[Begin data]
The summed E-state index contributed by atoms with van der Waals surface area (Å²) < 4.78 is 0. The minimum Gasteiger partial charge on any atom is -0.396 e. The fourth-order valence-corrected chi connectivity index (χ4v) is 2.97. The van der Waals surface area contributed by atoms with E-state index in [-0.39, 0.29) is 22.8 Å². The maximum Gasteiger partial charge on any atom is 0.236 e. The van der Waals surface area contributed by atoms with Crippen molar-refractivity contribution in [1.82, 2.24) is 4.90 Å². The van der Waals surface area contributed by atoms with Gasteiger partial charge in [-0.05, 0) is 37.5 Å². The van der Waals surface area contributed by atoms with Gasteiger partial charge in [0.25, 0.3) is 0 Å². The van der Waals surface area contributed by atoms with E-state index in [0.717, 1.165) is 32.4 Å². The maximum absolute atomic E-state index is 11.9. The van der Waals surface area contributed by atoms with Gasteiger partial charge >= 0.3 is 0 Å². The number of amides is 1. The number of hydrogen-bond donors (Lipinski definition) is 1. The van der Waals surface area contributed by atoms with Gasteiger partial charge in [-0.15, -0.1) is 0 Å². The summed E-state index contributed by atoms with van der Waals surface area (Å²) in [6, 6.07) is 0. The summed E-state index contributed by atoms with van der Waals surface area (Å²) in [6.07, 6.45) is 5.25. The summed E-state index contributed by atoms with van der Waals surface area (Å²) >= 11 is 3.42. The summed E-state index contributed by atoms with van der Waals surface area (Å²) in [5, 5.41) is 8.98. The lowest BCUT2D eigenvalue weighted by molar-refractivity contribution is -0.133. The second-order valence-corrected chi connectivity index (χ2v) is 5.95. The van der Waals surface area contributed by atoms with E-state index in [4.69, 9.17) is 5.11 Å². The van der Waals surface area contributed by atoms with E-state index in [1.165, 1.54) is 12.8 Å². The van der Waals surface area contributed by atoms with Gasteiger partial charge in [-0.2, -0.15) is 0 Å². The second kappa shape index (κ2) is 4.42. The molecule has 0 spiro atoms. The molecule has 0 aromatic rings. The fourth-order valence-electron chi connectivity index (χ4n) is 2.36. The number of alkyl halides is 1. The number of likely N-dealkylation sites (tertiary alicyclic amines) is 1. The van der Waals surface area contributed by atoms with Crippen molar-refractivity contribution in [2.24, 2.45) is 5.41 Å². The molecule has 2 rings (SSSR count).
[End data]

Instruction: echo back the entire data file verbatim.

The summed E-state index contributed by atoms with van der Waals surface area (Å²) < 4.78 is 0. The minimum Gasteiger partial charge on any atom is -0.396 e. The fourth-order valence-corrected chi connectivity index (χ4v) is 2.97. The van der Waals surface area contributed by atoms with E-state index in [-0.39, 0.29) is 22.8 Å². The maximum Gasteiger partial charge on any atom is 0.236 e. The van der Waals surface area contributed by atoms with Crippen molar-refractivity contribution in [1.82, 2.24) is 4.90 Å². The van der Waals surface area contributed by atoms with Gasteiger partial charge in [-0.05, 0) is 37.5 Å². The van der Waals surface area contributed by atoms with Gasteiger partial charge in [0.25, 0.3) is 0 Å². The van der Waals surface area contributed by atoms with E-state index in [0.717, 1.165) is 32.4 Å². The maximum absolute atomic E-state index is 11.9. The van der Waals surface area contributed by atoms with Gasteiger partial charge >= 0.3 is 0 Å². The number of amides is 1. The number of hydrogen-bond donors (Lipinski definition) is 1. The van der Waals surface area contributed by atoms with Gasteiger partial charge in [-0.15, -0.1) is 0 Å². The summed E-state index contributed by atoms with van der Waals surface area (Å²) in [6, 6.07) is 0. The summed E-state index contributed by atoms with van der Waals surface area (Å²) in [6.07, 6.45) is 5.25. The summed E-state index contributed by atoms with van der Waals surface area (Å²) >= 11 is 3.42. The summed E-state index contributed by atoms with van der Waals surface area (Å²) in [5, 5.41) is 8.98. The lowest BCUT2D eigenvalue weighted by molar-refractivity contribution is -0.133. The second-order valence-corrected chi connectivity index (χ2v) is 5.95. The van der Waals surface area contributed by atoms with E-state index in [4.69, 9.17) is 5.11 Å². The van der Waals surface area contributed by atoms with E-state index in [1.165, 1.54) is 12.8 Å². The van der Waals surface area contributed by atoms with Gasteiger partial charge in [-0.2, -0.15) is 0 Å². The second kappa shape index (κ2) is 4.42. The molecule has 0 spiro atoms. The molecule has 0 aromatic rings. The fourth-order valence-electron chi connectivity index (χ4n) is 2.36. The number of alkyl halides is 1. The number of likely N-dealkylation sites (tertiary alicyclic amines) is 1. The van der Waals surface area contributed by atoms with Crippen molar-refractivity contribution in [2.24, 2.45) is 5.41 Å². The molecule has 2 rings (SSSR count).